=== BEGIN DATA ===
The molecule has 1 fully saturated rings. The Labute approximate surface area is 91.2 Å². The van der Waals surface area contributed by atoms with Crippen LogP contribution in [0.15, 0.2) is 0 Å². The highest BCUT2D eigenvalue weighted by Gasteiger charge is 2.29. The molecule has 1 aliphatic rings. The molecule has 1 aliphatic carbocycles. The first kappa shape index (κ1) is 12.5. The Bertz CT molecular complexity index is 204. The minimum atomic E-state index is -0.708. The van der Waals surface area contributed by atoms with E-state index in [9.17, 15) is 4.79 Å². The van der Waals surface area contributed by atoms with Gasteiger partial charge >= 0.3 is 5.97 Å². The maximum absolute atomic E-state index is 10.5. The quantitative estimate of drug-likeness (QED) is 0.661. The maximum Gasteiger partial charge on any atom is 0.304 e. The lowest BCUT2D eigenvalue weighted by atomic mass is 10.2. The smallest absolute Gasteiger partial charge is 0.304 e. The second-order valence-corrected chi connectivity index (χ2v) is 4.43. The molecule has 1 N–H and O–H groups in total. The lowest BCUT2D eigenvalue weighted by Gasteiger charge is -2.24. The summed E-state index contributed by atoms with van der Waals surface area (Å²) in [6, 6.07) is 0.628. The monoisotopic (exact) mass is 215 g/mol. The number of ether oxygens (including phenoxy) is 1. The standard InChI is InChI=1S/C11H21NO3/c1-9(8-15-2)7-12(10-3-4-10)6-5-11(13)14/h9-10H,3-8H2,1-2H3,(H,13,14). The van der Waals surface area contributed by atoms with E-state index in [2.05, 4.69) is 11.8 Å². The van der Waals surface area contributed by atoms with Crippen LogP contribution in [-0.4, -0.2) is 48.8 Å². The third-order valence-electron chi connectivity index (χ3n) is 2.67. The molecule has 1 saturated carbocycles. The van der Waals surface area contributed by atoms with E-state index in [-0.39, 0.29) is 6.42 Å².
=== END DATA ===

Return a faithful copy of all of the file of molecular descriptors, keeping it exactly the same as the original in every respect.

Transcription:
The molecule has 1 fully saturated rings. The Labute approximate surface area is 91.2 Å². The van der Waals surface area contributed by atoms with Crippen LogP contribution in [0.15, 0.2) is 0 Å². The highest BCUT2D eigenvalue weighted by Gasteiger charge is 2.29. The molecule has 1 aliphatic rings. The molecule has 1 aliphatic carbocycles. The first kappa shape index (κ1) is 12.5. The Bertz CT molecular complexity index is 204. The minimum atomic E-state index is -0.708. The van der Waals surface area contributed by atoms with E-state index in [9.17, 15) is 4.79 Å². The van der Waals surface area contributed by atoms with Gasteiger partial charge >= 0.3 is 5.97 Å². The maximum absolute atomic E-state index is 10.5. The quantitative estimate of drug-likeness (QED) is 0.661. The maximum Gasteiger partial charge on any atom is 0.304 e. The lowest BCUT2D eigenvalue weighted by atomic mass is 10.2. The smallest absolute Gasteiger partial charge is 0.304 e. The second-order valence-corrected chi connectivity index (χ2v) is 4.43. The molecule has 1 N–H and O–H groups in total. The lowest BCUT2D eigenvalue weighted by Gasteiger charge is -2.24. The summed E-state index contributed by atoms with van der Waals surface area (Å²) in [6, 6.07) is 0.628. The monoisotopic (exact) mass is 215 g/mol. The number of ether oxygens (including phenoxy) is 1. The standard InChI is InChI=1S/C11H21NO3/c1-9(8-15-2)7-12(10-3-4-10)6-5-11(13)14/h9-10H,3-8H2,1-2H3,(H,13,14). The van der Waals surface area contributed by atoms with E-state index in [2.05, 4.69) is 11.8 Å². The van der Waals surface area contributed by atoms with Crippen LogP contribution in [-0.4, -0.2) is 48.8 Å². The third-order valence-electron chi connectivity index (χ3n) is 2.67. The molecule has 1 saturated carbocycles. The van der Waals surface area contributed by atoms with E-state index in [-0.39, 0.29) is 6.42 Å².